When we can’t rationalise where success comes from, we begin to panic. It seems incongruous that something without apparent skill can be successful. And it begins to feel unpredictable, like it’s determined by numbers tumbling in a barrel and we’re all waiting for ‘Bingo’. Is there no skill in it at all? Is it all just luck? And we think of all the talented people and worry that success is finite – a show with a limited number of seats. Can’t we all have a share? We don’t begrudge another’s success, we just want to feel more in control of our chances.
There’s a painting in the National Gallery of Victoria. It consists of squares – three across and four down. Painted in oranges and reds and yellows, bordered in plum-brown. I look at it and I shrug. What’s so special about that? I could paint that. A six-year-old could paint that. I explain the painting to a friend, and she says, “I love that stuff!”. My expression of disbelief leads her to say, “Think of when it was painted, think about how it challenged convention.”
Composer John Cage wrote 4’33”. That is four minutes and thirty three seconds of silence. When performed, I assume it is four minutes and thirty-three seconds of someone sitting a piano, wedged between the time it takes for the performer to enter and then exit the stage. I view it with sarcasm and wonder if they need a stopwatch. I could write that (I could play that), I would write that now if I it wasn’t for the copyright infringement. Then I listen to John Cage’s views on music and I find his passion for sound. He speaks of the sounds that exist in silence and believes that all sound is music. I still don’t really get it, but my perception has shifted.
Ken Done is an Australian artist. In 1980’s Australia, at the height of his popularity he influenced style, fashion and colour with his two dimensional Australian landscape paintings. And I felt he was over-rated. I saw no skill in his paintings. Then, in an interview, he explained how he admires children’s drawings and that no-one can draw quite like them. This insight made me look at his work differently.
What about a novelist who sticks to a formula and each new book is effectively the same. I have zero tolerance for formulaic predictable writing but then I happily hire a romantic comedy from the video store and enjoy it. And I realise that sometimes I don’t want a journey, sometimes I just want to get on a bus and go for a ride.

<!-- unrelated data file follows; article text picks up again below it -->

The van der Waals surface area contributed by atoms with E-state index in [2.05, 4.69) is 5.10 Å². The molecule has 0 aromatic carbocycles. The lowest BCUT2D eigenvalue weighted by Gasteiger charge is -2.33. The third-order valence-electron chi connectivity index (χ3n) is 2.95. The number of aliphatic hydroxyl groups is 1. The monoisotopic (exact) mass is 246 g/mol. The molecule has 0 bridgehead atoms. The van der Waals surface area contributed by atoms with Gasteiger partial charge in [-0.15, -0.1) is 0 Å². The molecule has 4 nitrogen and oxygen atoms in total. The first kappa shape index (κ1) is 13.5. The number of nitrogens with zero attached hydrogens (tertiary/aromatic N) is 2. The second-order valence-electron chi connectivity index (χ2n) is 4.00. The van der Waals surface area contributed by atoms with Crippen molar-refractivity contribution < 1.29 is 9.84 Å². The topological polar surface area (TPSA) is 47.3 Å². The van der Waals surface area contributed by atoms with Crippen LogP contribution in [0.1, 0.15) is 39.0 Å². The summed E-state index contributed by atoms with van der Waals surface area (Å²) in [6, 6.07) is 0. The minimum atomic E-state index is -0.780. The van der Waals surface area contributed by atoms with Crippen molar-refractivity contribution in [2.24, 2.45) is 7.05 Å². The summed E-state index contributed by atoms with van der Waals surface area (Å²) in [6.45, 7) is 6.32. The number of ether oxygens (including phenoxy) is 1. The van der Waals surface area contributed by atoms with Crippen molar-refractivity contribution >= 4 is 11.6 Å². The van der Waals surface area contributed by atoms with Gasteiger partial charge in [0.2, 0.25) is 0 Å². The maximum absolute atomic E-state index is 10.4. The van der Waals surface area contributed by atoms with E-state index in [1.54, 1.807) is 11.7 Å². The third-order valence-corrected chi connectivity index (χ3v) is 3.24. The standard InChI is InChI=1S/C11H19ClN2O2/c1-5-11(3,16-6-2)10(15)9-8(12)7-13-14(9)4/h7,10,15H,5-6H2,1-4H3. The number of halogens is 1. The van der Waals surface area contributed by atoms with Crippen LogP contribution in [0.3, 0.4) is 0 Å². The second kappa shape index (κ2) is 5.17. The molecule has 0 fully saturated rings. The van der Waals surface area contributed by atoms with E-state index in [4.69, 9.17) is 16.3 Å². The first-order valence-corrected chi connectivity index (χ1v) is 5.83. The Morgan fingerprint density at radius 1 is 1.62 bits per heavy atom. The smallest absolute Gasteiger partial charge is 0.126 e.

Then there’s the musician who writes one brilliant song but cannot seem to write beyond it. And while I claim to hate repetitive music, I then think of the exceptions lurking in my music collection. I have no tangible explanation for this – they simply resonate.
Many writers have cringed at the success of Fifty Shades, a book so well known I don’t need to include the full title. An erotic tale touted as badly written. I have not read it, and I cannot speak of its eloquence. But it was written. Started and finished. For that alone the author has my complete respect.
So what’s at play here?
The human aspect. If we knew what the general public wanted all businesses would thrive, all writers would be read, all music would be heard and all artists would be seen. We are human. We are unpredictable, hypocritical and contradictory. And we learn and change our minds. When it comes to phenomenal success, I’m sure that E.L. James and Psy did not predict it. When J.K. Rowling found success all she hoped to do was make enough money from writing to ‘get by’.
It’s a lottery of art in a barrel of success. If you keep putting in your numbers, it increases your chances of ‘Bingo’.
Art is a complex tapestry of controversy, aesthetics, talent, creativity and originality layered and interwoven with meaning, understanding and context. Success can be born from and driven by any number of these factors. It’s aided by timing and grown in curiosity and perpetuated by need. Success can then be clinically measured by popularity and monetary gain, but it’s true test is this – longevity.
Of course, it’s all tied together with one last element.